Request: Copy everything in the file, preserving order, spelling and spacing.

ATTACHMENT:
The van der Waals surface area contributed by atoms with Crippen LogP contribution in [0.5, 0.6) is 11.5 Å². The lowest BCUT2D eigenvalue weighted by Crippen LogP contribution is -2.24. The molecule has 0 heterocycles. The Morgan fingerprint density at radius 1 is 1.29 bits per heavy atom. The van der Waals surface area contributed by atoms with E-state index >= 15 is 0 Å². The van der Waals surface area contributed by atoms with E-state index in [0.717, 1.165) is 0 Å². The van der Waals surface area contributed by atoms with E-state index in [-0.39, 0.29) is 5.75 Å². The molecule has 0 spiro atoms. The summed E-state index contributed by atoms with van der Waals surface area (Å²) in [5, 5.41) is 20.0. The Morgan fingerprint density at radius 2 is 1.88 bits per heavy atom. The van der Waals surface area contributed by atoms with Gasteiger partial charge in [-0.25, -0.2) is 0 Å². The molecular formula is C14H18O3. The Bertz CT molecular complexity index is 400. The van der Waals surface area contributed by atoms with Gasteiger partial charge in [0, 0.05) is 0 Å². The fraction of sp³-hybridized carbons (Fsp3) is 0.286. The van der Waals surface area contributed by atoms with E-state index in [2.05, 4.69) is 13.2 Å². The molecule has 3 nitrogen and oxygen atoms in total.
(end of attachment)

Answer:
The van der Waals surface area contributed by atoms with Crippen LogP contribution in [0.5, 0.6) is 11.5 Å². The lowest BCUT2D eigenvalue weighted by Crippen LogP contribution is -2.24. The molecule has 0 heterocycles. The Morgan fingerprint density at radius 1 is 1.29 bits per heavy atom. The van der Waals surface area contributed by atoms with E-state index >= 15 is 0 Å². The van der Waals surface area contributed by atoms with E-state index in [0.717, 1.165) is 0 Å². The van der Waals surface area contributed by atoms with E-state index in [-0.39, 0.29) is 5.75 Å². The molecule has 0 spiro atoms. The summed E-state index contributed by atoms with van der Waals surface area (Å²) in [5, 5.41) is 20.0. The Morgan fingerprint density at radius 2 is 1.88 bits per heavy atom. The van der Waals surface area contributed by atoms with Gasteiger partial charge in [-0.25, -0.2) is 0 Å². The molecular formula is C14H18O3. The Bertz CT molecular complexity index is 400. The van der Waals surface area contributed by atoms with Gasteiger partial charge in [0, 0.05) is 0 Å². The fraction of sp³-hybridized carbons (Fsp3) is 0.286. The van der Waals surface area contributed by atoms with E-state index in [2.05, 4.69) is 13.2 Å². The molecule has 3 nitrogen and oxygen atoms in total.